Treatment and survival of Asian women diagnosed with breast cancer in New Zealand

30 September 2019

Chunhuan Lao, Ross Lawrenson, Melissa Edwards and Ian Campbell

This study aims to examine the differences in characteristics, treatment and survival between Asian and European women diagnosed with stage I–III breast cancer in New Zealand.

The studied population included European women and Asian women diagnosed with stage I–III breast cancer between June 2000 and May 2013 identified from the combined Waikato and Auckland Breast Cancer Registers. Characteristics and treatment were compared between Asian and European women. Kaplan–Meier method was used to examine the
survival difference. Cox proportional hazards model was used to estimate the hazard ratio (HR) of mortality.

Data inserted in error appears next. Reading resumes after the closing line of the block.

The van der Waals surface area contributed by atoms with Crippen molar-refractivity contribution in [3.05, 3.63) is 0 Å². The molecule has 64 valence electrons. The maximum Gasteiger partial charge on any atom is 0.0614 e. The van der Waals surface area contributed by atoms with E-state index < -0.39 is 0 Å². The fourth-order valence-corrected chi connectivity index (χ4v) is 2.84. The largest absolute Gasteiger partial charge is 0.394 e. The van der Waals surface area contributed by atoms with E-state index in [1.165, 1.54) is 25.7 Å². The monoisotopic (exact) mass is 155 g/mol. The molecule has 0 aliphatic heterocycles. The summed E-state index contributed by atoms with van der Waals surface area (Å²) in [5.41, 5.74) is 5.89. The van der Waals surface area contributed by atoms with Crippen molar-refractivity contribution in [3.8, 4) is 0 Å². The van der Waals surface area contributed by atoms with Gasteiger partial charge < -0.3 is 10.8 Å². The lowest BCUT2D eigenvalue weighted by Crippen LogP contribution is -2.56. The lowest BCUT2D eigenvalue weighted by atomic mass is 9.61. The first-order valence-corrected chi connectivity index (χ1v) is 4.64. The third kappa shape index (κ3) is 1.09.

The studied cohort included 8608 European and 949 Asian women. Asian women were younger, had less comorbidities and were less likely to be obese than European women. Asian women were more likely to have grade 3, larger and HER2+ breast cancers. Asian women were more likely to receive mastectomy, less likely to have reconstruction after mastectomy, less likely to have chemotherapy, less likely to be treated with trastuzumab if HER2+, and had better adherence to endocrine therapy (adjusted odds ratio: 1.54; 95% CI 1.22–1.93). Asian women had better cancer-specific survival and all-cause survival than European women. The adjusted HR of cancer-specific mortality and all-cause mortality were 0.64 (95% CI 0.49–0.82) and 0.68 (95% CI 0.55–0.84), respectively.

Asian women are more likely to have high grade, larger and HER2+ breast cancers than European women. In spite of this, they had better breast cancer outcomes. Possible explanations include the differences in adherence to endocrine therapy, age, BMI and comorbidities.